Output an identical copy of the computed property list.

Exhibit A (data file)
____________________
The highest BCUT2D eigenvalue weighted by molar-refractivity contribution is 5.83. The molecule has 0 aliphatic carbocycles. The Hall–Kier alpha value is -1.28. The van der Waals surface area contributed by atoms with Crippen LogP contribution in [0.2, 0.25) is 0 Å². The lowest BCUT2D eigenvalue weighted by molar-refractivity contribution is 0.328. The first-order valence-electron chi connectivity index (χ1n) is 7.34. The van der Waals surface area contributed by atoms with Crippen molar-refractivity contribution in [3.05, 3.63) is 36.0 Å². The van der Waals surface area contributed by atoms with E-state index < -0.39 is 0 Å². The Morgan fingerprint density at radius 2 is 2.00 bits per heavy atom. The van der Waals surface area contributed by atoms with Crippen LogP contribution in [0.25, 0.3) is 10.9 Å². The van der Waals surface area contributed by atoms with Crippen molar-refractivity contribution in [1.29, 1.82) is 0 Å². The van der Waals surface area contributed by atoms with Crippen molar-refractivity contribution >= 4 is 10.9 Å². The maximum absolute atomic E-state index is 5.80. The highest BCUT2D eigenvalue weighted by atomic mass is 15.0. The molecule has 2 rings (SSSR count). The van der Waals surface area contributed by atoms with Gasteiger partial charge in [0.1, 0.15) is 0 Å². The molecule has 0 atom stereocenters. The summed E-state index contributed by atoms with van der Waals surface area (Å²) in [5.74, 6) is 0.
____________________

The highest BCUT2D eigenvalue weighted by molar-refractivity contribution is 5.83. The molecule has 0 aliphatic carbocycles. The Hall–Kier alpha value is -1.28. The van der Waals surface area contributed by atoms with Crippen LogP contribution in [0.2, 0.25) is 0 Å². The lowest BCUT2D eigenvalue weighted by molar-refractivity contribution is 0.328. The first-order valence-electron chi connectivity index (χ1n) is 7.34. The van der Waals surface area contributed by atoms with Crippen molar-refractivity contribution in [3.05, 3.63) is 36.0 Å². The van der Waals surface area contributed by atoms with E-state index < -0.39 is 0 Å². The Morgan fingerprint density at radius 2 is 2.00 bits per heavy atom. The van der Waals surface area contributed by atoms with Crippen LogP contribution in [0.25, 0.3) is 10.9 Å². The van der Waals surface area contributed by atoms with Crippen molar-refractivity contribution in [1.29, 1.82) is 0 Å². The van der Waals surface area contributed by atoms with Crippen molar-refractivity contribution >= 4 is 10.9 Å². The maximum absolute atomic E-state index is 5.80. The highest BCUT2D eigenvalue weighted by atomic mass is 15.0. The molecule has 2 rings (SSSR count). The van der Waals surface area contributed by atoms with Gasteiger partial charge in [0.1, 0.15) is 0 Å². The molecule has 0 atom stereocenters. The summed E-state index contributed by atoms with van der Waals surface area (Å²) in [5.74, 6) is 0.